ABC Broadcasting legend Heather Ewart entertained an enthusiastic audience at this year’s ABC Friends Victoria Annual Dinner in Melbourne recently.
The very experienced journalist shared some cracking stories from her very popular TV show Back Roads, which followed the Victorian Annual General Meeting.
Heather Ewart has spent most of her career at the ABC, starting as a cadet in 1980.
She soon moved to Canberra as one of the first women to report from the National Press Gallery – as the correspondent for AM and PM – and was later posted to Washington and Brussels before returning to Australia to work as National Affairs and Political Reporter for the 7:30 Report.
Ms Ewart told the audience former Managing Director Mark Scott gave her a blank canvass to make a show “about the bush” after the success of a documentary she had made about the National Party.
“At the height of Abbott not being happy about the ABC – I suddenly got approval from the Managing Director,” she said. “It was unbelievably successful for a program of that nature, particularly in the cities.”\
She said the success of the documentary led to the creation of the enormously popular Back Roads.
When questioned about why it was that people living in areas greatly affected by climate change kept voting for the National Party, she responded to a tittering audience by saying that it was easy for city people to “snigger” about political loyalty that spanned generations.
“And the National Party keeps on putting up candidates that I don’t think are of the quality that they once were, and the Labor Party, half of the time, doesn’t bother going near these areas – they just say “well this is a safe Nationals seat so why bother?”
“So these people are not actually given a choice,” Heather Ewart said. “They’re just not given the right candidates.”
“The ABC has always done a great service in the regions and…I remember going back to Sydney and saying to people like Mark Scott you really should spend more time with the National Party because they are part of the coalition and they actually like us out there.”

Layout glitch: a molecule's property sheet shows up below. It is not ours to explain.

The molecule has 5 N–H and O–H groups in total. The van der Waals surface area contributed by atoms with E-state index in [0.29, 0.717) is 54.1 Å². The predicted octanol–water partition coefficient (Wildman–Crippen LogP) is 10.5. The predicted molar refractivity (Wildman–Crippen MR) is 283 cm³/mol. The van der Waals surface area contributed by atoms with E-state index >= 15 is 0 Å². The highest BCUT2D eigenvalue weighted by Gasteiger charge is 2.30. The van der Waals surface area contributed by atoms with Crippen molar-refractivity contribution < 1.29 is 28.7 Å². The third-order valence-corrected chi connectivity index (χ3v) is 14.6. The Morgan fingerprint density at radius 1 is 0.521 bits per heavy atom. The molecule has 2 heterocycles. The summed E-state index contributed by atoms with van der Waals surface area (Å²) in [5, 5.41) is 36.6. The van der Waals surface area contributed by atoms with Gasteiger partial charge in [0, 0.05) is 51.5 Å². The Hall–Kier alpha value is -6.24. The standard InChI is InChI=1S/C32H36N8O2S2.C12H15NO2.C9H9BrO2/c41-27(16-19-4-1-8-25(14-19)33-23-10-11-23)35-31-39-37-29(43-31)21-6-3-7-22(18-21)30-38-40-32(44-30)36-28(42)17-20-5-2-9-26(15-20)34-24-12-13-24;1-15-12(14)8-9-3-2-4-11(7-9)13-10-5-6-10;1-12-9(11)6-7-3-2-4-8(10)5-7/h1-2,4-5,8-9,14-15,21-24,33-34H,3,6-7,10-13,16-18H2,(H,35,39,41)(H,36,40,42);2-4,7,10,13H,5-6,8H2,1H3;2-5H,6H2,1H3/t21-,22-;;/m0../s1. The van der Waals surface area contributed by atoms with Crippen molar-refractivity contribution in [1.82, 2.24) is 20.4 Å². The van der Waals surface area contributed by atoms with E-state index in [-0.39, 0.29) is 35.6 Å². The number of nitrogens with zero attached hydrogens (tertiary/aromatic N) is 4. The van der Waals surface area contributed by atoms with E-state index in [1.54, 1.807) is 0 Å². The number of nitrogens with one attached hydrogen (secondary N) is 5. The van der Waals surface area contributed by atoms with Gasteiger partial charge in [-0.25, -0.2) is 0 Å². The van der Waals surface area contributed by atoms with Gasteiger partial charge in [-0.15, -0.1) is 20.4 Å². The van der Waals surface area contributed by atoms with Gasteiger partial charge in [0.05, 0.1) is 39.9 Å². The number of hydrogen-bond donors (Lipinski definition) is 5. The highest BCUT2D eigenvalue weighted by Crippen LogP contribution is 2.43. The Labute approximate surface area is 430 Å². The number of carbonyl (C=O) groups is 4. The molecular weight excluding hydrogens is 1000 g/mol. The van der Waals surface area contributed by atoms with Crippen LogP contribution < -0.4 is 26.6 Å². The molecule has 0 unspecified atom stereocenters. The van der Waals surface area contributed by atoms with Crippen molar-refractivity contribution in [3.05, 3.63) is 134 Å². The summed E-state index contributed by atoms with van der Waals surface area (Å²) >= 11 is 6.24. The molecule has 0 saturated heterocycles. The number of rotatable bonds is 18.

“Generally speaking, I think country people support the ABC,” she said.
One audience member asked Ms. Ewart if people in the bush were concerned about losing the ABC completely.
“Oh yes – there definitely is a concern, and that matters,” she said.
“They don’t want to lose their own regional offices and studios – that’s a big issue, and I think the ABC has belatedly recognised that and I think is supporting regional Australia a lot more.”
“In more remote communities, I think the ABC is really relied upon, and they’d be devastated to see it gutted.”
And she thanked ABC Friends Victoria for its great efforts in supporting the ABC.
“I think it is invaluable and is always appreciated,” she said, “who knows what is around the corner?”
ABC Friends National Vice President Ed Davis outlined how the NSW division is in the process of expanding, with several new branches opening soon.
He also comforted the audience, saying that, having had several meetings with the new ABC Chair, Ita Buttrose, we should have confidence in her leadership, and MD, David Anderson, is a steady, experienced leader.
Emeritus Professor Davis said Ms. Buttrose had been a great support for the ABC against the Australian Federal Police and its outrageous raids on the Sydney Headquarters.
Earlier, at the Victorian ABC Friends AGM, the Victorian President, Peter Monie, thanked the Committee and local groups for their fantastic contribution to the very successful Victorian Marginal Seats Campaign.
“Chisholm, Corangamite, Deakin, Dunkley, LaTrobe, and Macnamara- our results were achieved in a campaign where we were actively asking voters to consider the ABC before deciding which party to support,” Mr Monie said.